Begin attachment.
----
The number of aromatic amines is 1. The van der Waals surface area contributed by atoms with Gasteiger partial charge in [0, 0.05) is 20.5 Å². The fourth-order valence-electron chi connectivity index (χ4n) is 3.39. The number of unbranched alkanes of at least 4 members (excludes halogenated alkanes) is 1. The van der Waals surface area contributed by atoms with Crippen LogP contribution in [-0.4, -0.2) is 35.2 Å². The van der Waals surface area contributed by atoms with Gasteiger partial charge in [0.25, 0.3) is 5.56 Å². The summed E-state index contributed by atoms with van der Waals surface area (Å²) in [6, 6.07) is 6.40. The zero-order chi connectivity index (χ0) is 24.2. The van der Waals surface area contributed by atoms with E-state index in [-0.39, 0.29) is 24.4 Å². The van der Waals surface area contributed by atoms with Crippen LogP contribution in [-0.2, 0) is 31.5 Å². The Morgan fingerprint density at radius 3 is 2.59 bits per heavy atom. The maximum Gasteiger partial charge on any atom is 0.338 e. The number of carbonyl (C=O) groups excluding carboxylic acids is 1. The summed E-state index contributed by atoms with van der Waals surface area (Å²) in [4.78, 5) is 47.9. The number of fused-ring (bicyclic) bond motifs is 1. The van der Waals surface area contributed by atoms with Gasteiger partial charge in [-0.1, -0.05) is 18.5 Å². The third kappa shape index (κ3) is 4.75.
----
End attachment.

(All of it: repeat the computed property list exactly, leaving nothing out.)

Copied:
The number of aromatic amines is 1. The van der Waals surface area contributed by atoms with Gasteiger partial charge in [0, 0.05) is 20.5 Å². The fourth-order valence-electron chi connectivity index (χ4n) is 3.39. The number of unbranched alkanes of at least 4 members (excludes halogenated alkanes) is 1. The van der Waals surface area contributed by atoms with Crippen LogP contribution in [-0.4, -0.2) is 35.2 Å². The van der Waals surface area contributed by atoms with Gasteiger partial charge in [0.25, 0.3) is 5.56 Å². The summed E-state index contributed by atoms with van der Waals surface area (Å²) in [6, 6.07) is 6.40. The zero-order chi connectivity index (χ0) is 24.2. The van der Waals surface area contributed by atoms with E-state index in [-0.39, 0.29) is 24.4 Å². The van der Waals surface area contributed by atoms with Crippen LogP contribution in [-0.2, 0) is 31.5 Å². The Morgan fingerprint density at radius 3 is 2.59 bits per heavy atom. The maximum Gasteiger partial charge on any atom is 0.338 e. The number of carbonyl (C=O) groups excluding carboxylic acids is 1. The summed E-state index contributed by atoms with van der Waals surface area (Å²) in [4.78, 5) is 47.9. The number of fused-ring (bicyclic) bond motifs is 1. The van der Waals surface area contributed by atoms with Gasteiger partial charge in [-0.1, -0.05) is 18.5 Å². The third kappa shape index (κ3) is 4.75.